In terms of awards and honours only one institution in Glasgow can compete with him. From that spot, very close to where Rangers founders met and sometimes played, if you look south, over the trees, past the Kelvin Hall and the children’s hospital, over the Clyde and it’s few remaining shipyards you can see Ibrox dominating the post industrial landscape around it, a perfect architectural blend of the old and the new. Had some people had their way in recent months Ibrox too might have become a monument to long forgotten conquests that somehow we should feel uneasy about despite it having nothing to do with us.
The delay in publishing the findings of the tax tribunal into Rangers use of EBTs can now only be viewed as malicious, what other reason could there be? The refusal of a CVA exit from Administration by HMRC, despite the fact that they alone knew Rangers did not owe a fraction of what they were claiming and the commission had found in Rangers favour must surely be investigated. Not only did it cost the public purse but it forced Rangers into a spiral of events that nearly led to the demise of the club and certainly led to the loss of millions of pounds of playing assets and to our current position in Division 3. At some point someone will need to explain this and many of us will be listening very attentively.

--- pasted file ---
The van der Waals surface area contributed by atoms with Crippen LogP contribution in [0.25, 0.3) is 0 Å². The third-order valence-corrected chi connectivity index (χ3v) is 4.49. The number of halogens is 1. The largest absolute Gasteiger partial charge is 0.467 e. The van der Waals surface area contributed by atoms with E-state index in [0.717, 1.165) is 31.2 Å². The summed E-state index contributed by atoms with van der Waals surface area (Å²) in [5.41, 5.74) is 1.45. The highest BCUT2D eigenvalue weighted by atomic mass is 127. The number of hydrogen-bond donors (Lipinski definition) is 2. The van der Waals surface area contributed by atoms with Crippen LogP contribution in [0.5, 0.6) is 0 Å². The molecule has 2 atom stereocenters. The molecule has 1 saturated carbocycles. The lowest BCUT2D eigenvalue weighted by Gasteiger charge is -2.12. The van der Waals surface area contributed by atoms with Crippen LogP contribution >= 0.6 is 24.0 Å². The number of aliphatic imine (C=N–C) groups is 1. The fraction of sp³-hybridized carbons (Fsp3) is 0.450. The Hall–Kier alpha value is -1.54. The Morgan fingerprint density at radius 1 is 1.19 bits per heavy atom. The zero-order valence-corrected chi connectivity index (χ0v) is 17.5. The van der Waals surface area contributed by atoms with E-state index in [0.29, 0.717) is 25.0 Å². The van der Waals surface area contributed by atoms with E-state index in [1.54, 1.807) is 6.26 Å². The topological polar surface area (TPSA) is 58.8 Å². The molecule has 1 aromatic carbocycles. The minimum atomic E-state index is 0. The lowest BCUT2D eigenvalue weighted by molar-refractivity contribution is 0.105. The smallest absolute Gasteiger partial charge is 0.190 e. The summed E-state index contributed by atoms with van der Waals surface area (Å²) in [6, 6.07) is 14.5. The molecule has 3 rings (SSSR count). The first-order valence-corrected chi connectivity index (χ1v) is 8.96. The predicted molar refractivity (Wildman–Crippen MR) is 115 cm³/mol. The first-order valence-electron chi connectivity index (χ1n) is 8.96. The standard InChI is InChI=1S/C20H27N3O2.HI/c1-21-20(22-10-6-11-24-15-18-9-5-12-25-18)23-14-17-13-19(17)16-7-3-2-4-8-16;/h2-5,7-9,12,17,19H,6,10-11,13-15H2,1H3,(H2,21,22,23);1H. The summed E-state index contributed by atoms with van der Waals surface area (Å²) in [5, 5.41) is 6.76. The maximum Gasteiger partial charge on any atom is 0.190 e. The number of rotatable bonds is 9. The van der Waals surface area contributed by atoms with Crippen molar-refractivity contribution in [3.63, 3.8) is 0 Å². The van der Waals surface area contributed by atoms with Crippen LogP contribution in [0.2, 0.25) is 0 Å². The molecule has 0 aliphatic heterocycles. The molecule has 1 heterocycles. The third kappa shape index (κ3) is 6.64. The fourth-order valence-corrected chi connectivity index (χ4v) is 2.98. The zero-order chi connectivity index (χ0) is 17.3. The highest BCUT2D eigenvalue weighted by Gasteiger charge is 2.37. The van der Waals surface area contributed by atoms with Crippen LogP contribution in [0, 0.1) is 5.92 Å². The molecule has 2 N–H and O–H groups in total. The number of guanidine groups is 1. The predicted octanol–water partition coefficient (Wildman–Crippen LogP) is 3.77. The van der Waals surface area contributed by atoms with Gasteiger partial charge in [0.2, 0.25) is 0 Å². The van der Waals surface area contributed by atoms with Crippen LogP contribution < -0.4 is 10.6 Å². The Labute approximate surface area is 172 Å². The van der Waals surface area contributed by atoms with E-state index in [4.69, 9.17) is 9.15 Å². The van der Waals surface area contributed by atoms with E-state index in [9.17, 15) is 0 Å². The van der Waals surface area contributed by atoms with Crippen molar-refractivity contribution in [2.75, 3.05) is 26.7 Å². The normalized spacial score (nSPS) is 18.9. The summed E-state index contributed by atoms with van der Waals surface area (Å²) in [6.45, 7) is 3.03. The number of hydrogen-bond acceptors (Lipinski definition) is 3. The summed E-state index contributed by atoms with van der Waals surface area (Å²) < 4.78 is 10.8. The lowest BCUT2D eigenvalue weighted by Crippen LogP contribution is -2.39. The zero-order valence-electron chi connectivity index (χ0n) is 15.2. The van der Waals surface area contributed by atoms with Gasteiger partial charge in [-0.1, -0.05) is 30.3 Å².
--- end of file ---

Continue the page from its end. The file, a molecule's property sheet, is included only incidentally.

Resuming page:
So, as we now know, through the hatred of others we find ourselves travelling north to face Elgin City this Sunday. It could be worse, we could still be in the SPL and facing one of the pack of slavering Jackals that make up that rotten edifice. Perhaps we should count our blessings.